The internet can't get over this Chinese journalist's dramatic eye-roll

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Footage of China Business News journalist Liang Xiangyi looking rather exasperated by a question lobbed by fellow reporter Zhang Huijun from American Multimedia Television USA was beamed live on national television for a country of 1.3 billion people to see. As Zhang Huijun went on and on for almost 40 seconds, Liang Xiangyi didn't hide how unimpressed she was, as she dramatically rolled her eyes and looked away with disgust.

Within an hour, the video clip had gone viral on Chinese social media sites, a GIF of it posted and reposted until the meme took on a life of its own, inspiring copycats to post their own videos. On paper, this seems like a simple enough question, only Zhang took 45 seconds to ask it.

While some netizens proclaimed Liang "my new hero", others slammed the reporter for her lack of professionalism and not realising she was being filmed. This year, it has drawn heightened attention for a constitutional amendment that abolished term limits for President Xi Jinping.

But in an autocracy, the empire usually strikes back: By the end of the day, Liang Xiangyi's name had been censored on China's largest search engines, the video deleted from Chinese websites and millions of Chinese netizens were suddenly anxious about what would become of their newfound hero. T-shirts and mobile phone covers celebrating Liang's inadvertent and flamboyant show of dissent were selling on online stores such as Taobao. The questioner, Zhang Huijun, wore red, the colour of China and the Chinese Communist Party.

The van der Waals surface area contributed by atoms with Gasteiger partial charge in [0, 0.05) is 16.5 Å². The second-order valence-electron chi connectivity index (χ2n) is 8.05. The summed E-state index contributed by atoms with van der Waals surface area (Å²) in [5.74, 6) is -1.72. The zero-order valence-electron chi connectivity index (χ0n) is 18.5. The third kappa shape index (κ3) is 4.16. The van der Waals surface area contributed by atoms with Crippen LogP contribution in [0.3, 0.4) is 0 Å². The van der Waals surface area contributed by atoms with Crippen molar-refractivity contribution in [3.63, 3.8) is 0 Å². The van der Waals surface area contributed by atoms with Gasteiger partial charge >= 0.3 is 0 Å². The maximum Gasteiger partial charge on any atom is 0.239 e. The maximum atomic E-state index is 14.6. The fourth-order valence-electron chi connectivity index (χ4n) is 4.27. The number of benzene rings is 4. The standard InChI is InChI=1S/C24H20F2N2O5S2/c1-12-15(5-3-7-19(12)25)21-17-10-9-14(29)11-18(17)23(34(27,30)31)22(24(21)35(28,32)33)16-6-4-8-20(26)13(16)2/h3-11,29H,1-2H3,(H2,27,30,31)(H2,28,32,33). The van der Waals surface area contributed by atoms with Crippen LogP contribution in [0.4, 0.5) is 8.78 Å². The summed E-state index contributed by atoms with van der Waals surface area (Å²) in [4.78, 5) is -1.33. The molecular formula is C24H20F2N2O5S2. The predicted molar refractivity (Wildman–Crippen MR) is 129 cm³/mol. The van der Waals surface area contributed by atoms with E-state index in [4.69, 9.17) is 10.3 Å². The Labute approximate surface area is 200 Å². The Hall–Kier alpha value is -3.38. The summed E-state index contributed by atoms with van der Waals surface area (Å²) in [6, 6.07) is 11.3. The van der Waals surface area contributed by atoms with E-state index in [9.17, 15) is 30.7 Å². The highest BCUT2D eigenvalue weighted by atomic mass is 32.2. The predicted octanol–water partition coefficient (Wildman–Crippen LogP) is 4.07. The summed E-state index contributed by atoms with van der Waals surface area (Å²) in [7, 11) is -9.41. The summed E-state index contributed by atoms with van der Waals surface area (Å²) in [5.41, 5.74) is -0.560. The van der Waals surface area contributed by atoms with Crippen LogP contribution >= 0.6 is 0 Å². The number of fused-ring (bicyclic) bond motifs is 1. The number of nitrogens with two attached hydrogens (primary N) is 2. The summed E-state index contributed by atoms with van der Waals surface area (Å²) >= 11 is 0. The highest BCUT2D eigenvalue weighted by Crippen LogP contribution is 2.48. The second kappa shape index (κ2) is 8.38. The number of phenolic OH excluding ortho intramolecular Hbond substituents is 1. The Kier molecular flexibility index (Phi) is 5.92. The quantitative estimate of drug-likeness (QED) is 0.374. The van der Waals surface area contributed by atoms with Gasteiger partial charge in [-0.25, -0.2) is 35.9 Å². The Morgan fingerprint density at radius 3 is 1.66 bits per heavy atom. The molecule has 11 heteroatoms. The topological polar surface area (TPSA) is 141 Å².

This spectacular eye-roll that has set the Chinese social media space ablaze. Rumours swirled that she had been fired; the journalist's Weibo account had also been closed.

The supposedly pro-government question that resulted in the sensational eye-roll was, "The transformation of the responsibility of supervision for state assets is a topic of universal concern".

According to South China Morning Post, questions from reporters are normally screened and Zhang's question was picked.

"2018 is the 40th anniversary of reform and opening-up", Zhang rambled at one point before declaring: "China will open wider to the outside world".

"With the One Belt One Road Initiative, state-owned enterprises have increased investment to countries along the route of One Belt One Road, so how can the overseas assets of state-owned enterprises be effectively supervised to prevent the loss of national assets?" What mechanisms have we introduced so far, and what's the result of our supervision? Will you please explain this to all of us?

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